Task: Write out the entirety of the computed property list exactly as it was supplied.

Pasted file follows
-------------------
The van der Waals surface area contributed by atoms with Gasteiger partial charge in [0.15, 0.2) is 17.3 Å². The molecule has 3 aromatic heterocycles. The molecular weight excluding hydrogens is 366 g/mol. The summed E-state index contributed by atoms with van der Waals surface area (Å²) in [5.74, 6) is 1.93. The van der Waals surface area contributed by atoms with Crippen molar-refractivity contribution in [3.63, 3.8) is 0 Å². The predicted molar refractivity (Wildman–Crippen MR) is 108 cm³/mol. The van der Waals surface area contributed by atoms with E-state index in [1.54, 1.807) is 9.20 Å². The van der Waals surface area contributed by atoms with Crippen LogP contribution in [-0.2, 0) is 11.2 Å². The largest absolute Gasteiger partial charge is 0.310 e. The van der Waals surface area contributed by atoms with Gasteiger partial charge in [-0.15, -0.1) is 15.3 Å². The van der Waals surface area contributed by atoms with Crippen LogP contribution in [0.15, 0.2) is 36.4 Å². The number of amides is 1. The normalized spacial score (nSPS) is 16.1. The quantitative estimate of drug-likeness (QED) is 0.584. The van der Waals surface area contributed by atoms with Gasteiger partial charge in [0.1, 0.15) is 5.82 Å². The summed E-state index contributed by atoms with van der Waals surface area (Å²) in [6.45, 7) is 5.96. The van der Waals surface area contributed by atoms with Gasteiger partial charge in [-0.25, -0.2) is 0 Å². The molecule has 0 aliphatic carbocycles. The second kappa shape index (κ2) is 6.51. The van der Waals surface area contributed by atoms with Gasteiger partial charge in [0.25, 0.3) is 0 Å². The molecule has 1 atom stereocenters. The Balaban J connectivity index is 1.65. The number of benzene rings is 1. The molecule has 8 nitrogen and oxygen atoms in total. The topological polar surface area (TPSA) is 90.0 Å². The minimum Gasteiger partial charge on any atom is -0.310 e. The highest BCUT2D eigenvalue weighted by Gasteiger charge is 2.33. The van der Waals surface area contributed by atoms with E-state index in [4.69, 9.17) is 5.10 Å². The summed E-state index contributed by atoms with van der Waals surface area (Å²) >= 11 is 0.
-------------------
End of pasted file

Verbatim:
The van der Waals surface area contributed by atoms with Gasteiger partial charge in [0.15, 0.2) is 17.3 Å². The molecule has 3 aromatic heterocycles. The molecular weight excluding hydrogens is 366 g/mol. The summed E-state index contributed by atoms with van der Waals surface area (Å²) in [5.74, 6) is 1.93. The van der Waals surface area contributed by atoms with Crippen molar-refractivity contribution in [3.63, 3.8) is 0 Å². The predicted molar refractivity (Wildman–Crippen MR) is 108 cm³/mol. The van der Waals surface area contributed by atoms with E-state index in [1.54, 1.807) is 9.20 Å². The van der Waals surface area contributed by atoms with Crippen LogP contribution in [-0.2, 0) is 11.2 Å². The largest absolute Gasteiger partial charge is 0.310 e. The van der Waals surface area contributed by atoms with Gasteiger partial charge in [-0.15, -0.1) is 15.3 Å². The van der Waals surface area contributed by atoms with Crippen LogP contribution in [0.15, 0.2) is 36.4 Å². The number of amides is 1. The normalized spacial score (nSPS) is 16.1. The quantitative estimate of drug-likeness (QED) is 0.584. The van der Waals surface area contributed by atoms with Gasteiger partial charge in [0.1, 0.15) is 5.82 Å². The summed E-state index contributed by atoms with van der Waals surface area (Å²) in [6.45, 7) is 5.96. The van der Waals surface area contributed by atoms with Gasteiger partial charge in [-0.25, -0.2) is 0 Å². The molecule has 0 aliphatic carbocycles. The second kappa shape index (κ2) is 6.51. The van der Waals surface area contributed by atoms with Gasteiger partial charge in [0.25, 0.3) is 0 Å². The molecule has 1 atom stereocenters. The Balaban J connectivity index is 1.65. The number of benzene rings is 1. The molecule has 8 nitrogen and oxygen atoms in total. The topological polar surface area (TPSA) is 90.0 Å². The minimum Gasteiger partial charge on any atom is -0.310 e. The highest BCUT2D eigenvalue weighted by Gasteiger charge is 2.33. The van der Waals surface area contributed by atoms with E-state index in [4.69, 9.17) is 5.10 Å². The summed E-state index contributed by atoms with van der Waals surface area (Å²) >= 11 is 0.